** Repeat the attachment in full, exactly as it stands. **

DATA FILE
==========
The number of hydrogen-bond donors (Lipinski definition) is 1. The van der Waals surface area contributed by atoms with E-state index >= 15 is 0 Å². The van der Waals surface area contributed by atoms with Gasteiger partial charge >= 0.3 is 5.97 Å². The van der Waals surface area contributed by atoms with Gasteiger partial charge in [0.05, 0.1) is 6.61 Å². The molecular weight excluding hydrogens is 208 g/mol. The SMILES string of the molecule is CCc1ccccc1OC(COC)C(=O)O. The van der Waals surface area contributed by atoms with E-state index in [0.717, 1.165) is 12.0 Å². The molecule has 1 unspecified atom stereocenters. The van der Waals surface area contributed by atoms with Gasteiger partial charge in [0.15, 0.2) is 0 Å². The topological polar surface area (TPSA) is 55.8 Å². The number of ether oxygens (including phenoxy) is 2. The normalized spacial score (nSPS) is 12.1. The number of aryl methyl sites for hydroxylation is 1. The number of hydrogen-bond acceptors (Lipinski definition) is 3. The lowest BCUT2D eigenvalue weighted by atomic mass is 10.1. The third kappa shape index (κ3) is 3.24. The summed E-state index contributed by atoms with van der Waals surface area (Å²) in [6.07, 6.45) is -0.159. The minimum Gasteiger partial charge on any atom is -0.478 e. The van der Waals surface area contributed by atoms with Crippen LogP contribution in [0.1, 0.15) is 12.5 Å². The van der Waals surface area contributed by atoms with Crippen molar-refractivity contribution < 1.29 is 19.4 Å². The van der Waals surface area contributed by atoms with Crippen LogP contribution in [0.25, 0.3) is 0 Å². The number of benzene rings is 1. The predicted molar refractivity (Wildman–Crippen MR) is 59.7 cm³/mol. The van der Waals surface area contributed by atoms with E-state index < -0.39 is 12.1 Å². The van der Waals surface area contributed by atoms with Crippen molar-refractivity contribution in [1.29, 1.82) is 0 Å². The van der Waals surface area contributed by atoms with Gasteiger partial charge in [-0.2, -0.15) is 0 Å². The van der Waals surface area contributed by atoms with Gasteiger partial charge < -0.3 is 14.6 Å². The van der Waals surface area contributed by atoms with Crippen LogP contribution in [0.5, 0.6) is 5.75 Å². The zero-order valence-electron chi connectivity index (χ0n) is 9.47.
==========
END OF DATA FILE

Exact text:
The number of hydrogen-bond donors (Lipinski definition) is 1. The van der Waals surface area contributed by atoms with E-state index >= 15 is 0 Å². The van der Waals surface area contributed by atoms with Gasteiger partial charge >= 0.3 is 5.97 Å². The van der Waals surface area contributed by atoms with Gasteiger partial charge in [0.05, 0.1) is 6.61 Å². The molecular weight excluding hydrogens is 208 g/mol. The SMILES string of the molecule is CCc1ccccc1OC(COC)C(=O)O. The van der Waals surface area contributed by atoms with E-state index in [0.717, 1.165) is 12.0 Å². The molecule has 1 unspecified atom stereocenters. The van der Waals surface area contributed by atoms with Gasteiger partial charge in [0.15, 0.2) is 0 Å². The topological polar surface area (TPSA) is 55.8 Å². The number of ether oxygens (including phenoxy) is 2. The normalized spacial score (nSPS) is 12.1. The number of aryl methyl sites for hydroxylation is 1. The number of hydrogen-bond acceptors (Lipinski definition) is 3. The lowest BCUT2D eigenvalue weighted by atomic mass is 10.1. The third kappa shape index (κ3) is 3.24. The summed E-state index contributed by atoms with van der Waals surface area (Å²) in [6.07, 6.45) is -0.159. The minimum Gasteiger partial charge on any atom is -0.478 e. The van der Waals surface area contributed by atoms with Crippen LogP contribution in [0.1, 0.15) is 12.5 Å². The van der Waals surface area contributed by atoms with Crippen molar-refractivity contribution < 1.29 is 19.4 Å². The van der Waals surface area contributed by atoms with Crippen LogP contribution in [0.25, 0.3) is 0 Å². The number of benzene rings is 1. The predicted molar refractivity (Wildman–Crippen MR) is 59.7 cm³/mol. The van der Waals surface area contributed by atoms with E-state index < -0.39 is 12.1 Å². The van der Waals surface area contributed by atoms with Crippen molar-refractivity contribution in [1.29, 1.82) is 0 Å². The van der Waals surface area contributed by atoms with Gasteiger partial charge in [-0.2, -0.15) is 0 Å². The van der Waals surface area contributed by atoms with Gasteiger partial charge < -0.3 is 14.6 Å². The van der Waals surface area contributed by atoms with Crippen LogP contribution in [0.5, 0.6) is 5.75 Å². The zero-order valence-electron chi connectivity index (χ0n) is 9.47.